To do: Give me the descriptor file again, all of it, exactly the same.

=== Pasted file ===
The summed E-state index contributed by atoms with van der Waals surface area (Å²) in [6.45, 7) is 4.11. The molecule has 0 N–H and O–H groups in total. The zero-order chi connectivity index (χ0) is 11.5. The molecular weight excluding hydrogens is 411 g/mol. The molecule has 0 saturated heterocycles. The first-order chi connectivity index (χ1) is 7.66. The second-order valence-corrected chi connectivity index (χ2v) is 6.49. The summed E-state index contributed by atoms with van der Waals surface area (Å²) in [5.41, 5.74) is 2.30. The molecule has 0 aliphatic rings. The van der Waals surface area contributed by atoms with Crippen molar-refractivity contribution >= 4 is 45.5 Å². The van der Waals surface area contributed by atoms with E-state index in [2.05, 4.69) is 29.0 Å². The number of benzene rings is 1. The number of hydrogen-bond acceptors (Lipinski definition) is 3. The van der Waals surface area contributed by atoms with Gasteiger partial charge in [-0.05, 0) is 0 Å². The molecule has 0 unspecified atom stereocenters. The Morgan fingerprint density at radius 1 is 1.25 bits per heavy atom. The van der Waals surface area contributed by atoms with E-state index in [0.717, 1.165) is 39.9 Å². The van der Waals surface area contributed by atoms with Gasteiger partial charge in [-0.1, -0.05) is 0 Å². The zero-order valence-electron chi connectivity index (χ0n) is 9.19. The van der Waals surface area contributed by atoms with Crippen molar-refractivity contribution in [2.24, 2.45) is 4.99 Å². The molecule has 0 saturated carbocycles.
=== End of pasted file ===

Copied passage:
The summed E-state index contributed by atoms with van der Waals surface area (Å²) in [6.45, 7) is 4.11. The molecule has 0 N–H and O–H groups in total. The zero-order chi connectivity index (χ0) is 11.5. The molecular weight excluding hydrogens is 411 g/mol. The molecule has 0 saturated heterocycles. The first-order chi connectivity index (χ1) is 7.66. The second-order valence-corrected chi connectivity index (χ2v) is 6.49. The summed E-state index contributed by atoms with van der Waals surface area (Å²) in [5.41, 5.74) is 2.30. The molecule has 0 aliphatic rings. The van der Waals surface area contributed by atoms with Crippen molar-refractivity contribution >= 4 is 45.5 Å². The van der Waals surface area contributed by atoms with E-state index in [2.05, 4.69) is 29.0 Å². The number of benzene rings is 1. The number of hydrogen-bond acceptors (Lipinski definition) is 3. The van der Waals surface area contributed by atoms with Gasteiger partial charge in [-0.05, 0) is 0 Å². The molecule has 0 unspecified atom stereocenters. The Morgan fingerprint density at radius 1 is 1.25 bits per heavy atom. The van der Waals surface area contributed by atoms with E-state index in [0.717, 1.165) is 39.9 Å². The van der Waals surface area contributed by atoms with Gasteiger partial charge in [-0.1, -0.05) is 0 Å². The zero-order valence-electron chi connectivity index (χ0n) is 9.19. The van der Waals surface area contributed by atoms with Crippen molar-refractivity contribution in [2.24, 2.45) is 4.99 Å². The molecule has 0 saturated carbocycles.